The hydrogenation technique involves turning the buffer layer into a second, free-floating one-atom-thick layer of graphene by passivating dangling carbon bonds using hydrogen. This results in two free-floating layers of graphene. An additional process step fully converts the buffer layer to graphene. With this hydrogenation technique, the epitaxial graphene test structures showed a 200-300% increase in carrier mobility, from 700-900 cm2/(V s) to an average of 2050 cm2/(V s) in air and 2375 cm2/(V s) in vacuum.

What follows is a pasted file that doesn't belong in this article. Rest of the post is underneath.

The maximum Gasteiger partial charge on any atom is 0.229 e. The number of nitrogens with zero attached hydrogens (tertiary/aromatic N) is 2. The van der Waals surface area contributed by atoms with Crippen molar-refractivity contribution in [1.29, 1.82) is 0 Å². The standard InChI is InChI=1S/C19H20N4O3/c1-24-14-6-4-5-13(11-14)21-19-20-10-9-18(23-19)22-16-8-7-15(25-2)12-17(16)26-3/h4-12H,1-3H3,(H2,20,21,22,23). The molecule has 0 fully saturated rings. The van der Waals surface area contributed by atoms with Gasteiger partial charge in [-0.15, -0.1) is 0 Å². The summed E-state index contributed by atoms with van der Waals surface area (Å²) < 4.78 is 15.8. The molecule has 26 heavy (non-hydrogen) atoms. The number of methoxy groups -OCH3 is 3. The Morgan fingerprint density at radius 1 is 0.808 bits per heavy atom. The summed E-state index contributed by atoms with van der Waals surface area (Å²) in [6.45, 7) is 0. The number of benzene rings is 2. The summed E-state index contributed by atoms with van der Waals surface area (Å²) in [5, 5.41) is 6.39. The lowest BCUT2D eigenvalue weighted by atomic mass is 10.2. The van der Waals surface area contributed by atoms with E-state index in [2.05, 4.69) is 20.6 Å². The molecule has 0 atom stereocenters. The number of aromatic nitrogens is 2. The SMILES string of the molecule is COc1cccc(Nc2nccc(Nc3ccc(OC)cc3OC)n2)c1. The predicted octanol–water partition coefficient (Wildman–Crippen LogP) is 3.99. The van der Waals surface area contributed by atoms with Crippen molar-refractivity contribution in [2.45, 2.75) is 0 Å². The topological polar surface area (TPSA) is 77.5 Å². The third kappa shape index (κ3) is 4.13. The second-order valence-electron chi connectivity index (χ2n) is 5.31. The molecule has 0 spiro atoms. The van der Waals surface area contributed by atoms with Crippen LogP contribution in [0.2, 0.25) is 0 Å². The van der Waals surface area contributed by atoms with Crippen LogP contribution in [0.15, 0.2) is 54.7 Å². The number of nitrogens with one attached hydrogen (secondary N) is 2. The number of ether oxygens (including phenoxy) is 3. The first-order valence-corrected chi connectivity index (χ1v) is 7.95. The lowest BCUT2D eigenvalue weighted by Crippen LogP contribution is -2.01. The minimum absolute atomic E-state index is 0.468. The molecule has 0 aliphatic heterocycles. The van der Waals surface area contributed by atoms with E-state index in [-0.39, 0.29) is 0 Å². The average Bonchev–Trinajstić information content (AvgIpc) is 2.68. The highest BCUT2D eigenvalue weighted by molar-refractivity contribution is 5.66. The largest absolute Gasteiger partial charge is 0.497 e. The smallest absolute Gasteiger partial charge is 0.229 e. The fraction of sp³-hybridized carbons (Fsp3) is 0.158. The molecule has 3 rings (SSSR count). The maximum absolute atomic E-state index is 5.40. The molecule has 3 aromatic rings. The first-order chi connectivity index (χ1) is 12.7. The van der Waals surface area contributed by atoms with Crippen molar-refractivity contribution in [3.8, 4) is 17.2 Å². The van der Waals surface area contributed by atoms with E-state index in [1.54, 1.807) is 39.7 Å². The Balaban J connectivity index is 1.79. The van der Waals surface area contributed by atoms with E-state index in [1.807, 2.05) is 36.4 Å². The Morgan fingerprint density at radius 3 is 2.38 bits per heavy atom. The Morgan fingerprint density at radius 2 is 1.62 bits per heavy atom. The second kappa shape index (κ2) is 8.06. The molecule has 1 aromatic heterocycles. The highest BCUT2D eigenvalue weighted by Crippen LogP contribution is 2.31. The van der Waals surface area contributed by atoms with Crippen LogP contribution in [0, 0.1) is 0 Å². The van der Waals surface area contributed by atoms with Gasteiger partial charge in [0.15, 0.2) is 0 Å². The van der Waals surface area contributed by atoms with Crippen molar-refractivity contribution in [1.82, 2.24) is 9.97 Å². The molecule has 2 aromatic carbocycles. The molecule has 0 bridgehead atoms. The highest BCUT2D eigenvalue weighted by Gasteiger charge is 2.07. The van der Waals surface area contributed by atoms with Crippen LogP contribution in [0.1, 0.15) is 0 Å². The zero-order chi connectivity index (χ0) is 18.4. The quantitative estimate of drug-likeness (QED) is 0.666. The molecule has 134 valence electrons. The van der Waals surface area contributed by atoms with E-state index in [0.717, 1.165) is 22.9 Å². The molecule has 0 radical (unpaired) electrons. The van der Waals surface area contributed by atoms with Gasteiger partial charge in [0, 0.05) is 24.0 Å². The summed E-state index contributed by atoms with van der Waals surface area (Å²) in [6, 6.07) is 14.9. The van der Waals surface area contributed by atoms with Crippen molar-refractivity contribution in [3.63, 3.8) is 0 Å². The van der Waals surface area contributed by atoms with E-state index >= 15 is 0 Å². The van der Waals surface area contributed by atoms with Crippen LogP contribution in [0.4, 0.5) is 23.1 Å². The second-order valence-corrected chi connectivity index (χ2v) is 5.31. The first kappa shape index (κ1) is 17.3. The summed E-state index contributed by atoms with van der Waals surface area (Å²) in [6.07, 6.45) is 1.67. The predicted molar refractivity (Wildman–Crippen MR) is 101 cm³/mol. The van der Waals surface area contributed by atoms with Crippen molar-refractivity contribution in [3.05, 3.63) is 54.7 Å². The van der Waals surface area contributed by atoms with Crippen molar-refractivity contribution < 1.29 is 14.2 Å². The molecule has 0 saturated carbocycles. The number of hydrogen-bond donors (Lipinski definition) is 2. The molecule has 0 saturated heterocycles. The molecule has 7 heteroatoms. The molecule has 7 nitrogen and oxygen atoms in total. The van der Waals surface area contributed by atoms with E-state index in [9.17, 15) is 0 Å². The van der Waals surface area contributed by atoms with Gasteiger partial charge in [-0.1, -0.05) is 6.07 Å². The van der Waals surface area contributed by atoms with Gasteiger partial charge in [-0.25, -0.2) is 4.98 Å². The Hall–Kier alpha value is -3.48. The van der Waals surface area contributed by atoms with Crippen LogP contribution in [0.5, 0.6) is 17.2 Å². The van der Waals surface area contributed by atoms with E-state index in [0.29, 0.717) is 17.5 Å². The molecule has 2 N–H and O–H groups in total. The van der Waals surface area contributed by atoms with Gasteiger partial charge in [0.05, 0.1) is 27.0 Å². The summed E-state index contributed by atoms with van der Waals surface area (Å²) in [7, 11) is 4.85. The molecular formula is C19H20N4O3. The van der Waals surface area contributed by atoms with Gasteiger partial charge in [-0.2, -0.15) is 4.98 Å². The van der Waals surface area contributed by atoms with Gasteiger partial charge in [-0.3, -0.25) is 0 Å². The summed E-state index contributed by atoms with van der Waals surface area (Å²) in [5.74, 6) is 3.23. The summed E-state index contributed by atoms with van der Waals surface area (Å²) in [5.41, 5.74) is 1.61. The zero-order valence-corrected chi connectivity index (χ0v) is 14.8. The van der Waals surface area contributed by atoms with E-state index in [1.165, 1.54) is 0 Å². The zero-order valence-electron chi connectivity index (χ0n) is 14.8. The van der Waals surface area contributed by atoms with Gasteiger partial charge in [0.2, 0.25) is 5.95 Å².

More info: http://www.newswise.com/articles/adding-hydrogen-triples-transistor-performance-in-graphene